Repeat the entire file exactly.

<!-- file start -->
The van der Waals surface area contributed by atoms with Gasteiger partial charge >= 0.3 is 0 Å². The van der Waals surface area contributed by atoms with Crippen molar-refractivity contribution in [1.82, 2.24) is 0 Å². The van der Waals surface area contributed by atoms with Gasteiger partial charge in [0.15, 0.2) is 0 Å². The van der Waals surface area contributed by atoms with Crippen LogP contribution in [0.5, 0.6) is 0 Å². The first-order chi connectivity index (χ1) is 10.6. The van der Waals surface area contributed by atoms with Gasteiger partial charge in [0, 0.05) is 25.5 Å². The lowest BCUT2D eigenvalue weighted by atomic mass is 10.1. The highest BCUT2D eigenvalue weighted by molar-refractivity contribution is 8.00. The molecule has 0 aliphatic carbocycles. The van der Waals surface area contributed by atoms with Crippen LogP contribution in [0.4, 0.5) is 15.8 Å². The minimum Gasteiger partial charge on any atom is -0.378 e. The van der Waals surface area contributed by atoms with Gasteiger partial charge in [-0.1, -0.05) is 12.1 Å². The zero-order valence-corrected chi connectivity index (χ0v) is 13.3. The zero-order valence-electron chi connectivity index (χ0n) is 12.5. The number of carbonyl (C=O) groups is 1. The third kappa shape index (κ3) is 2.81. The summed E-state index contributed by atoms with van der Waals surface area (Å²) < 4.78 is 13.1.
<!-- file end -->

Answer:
The van der Waals surface area contributed by atoms with Gasteiger partial charge >= 0.3 is 0 Å². The van der Waals surface area contributed by atoms with Crippen molar-refractivity contribution in [1.82, 2.24) is 0 Å². The van der Waals surface area contributed by atoms with Gasteiger partial charge in [0.15, 0.2) is 0 Å². The van der Waals surface area contributed by atoms with Crippen LogP contribution in [0.5, 0.6) is 0 Å². The first-order chi connectivity index (χ1) is 10.6. The van der Waals surface area contributed by atoms with Gasteiger partial charge in [0, 0.05) is 25.5 Å². The lowest BCUT2D eigenvalue weighted by atomic mass is 10.1. The highest BCUT2D eigenvalue weighted by molar-refractivity contribution is 8.00. The molecule has 0 aliphatic carbocycles. The van der Waals surface area contributed by atoms with Crippen LogP contribution in [0.4, 0.5) is 15.8 Å². The minimum Gasteiger partial charge on any atom is -0.378 e. The van der Waals surface area contributed by atoms with Gasteiger partial charge in [-0.1, -0.05) is 12.1 Å². The zero-order valence-corrected chi connectivity index (χ0v) is 13.3. The zero-order valence-electron chi connectivity index (χ0n) is 12.5. The number of carbonyl (C=O) groups is 1. The third kappa shape index (κ3) is 2.81. The summed E-state index contributed by atoms with van der Waals surface area (Å²) < 4.78 is 13.1.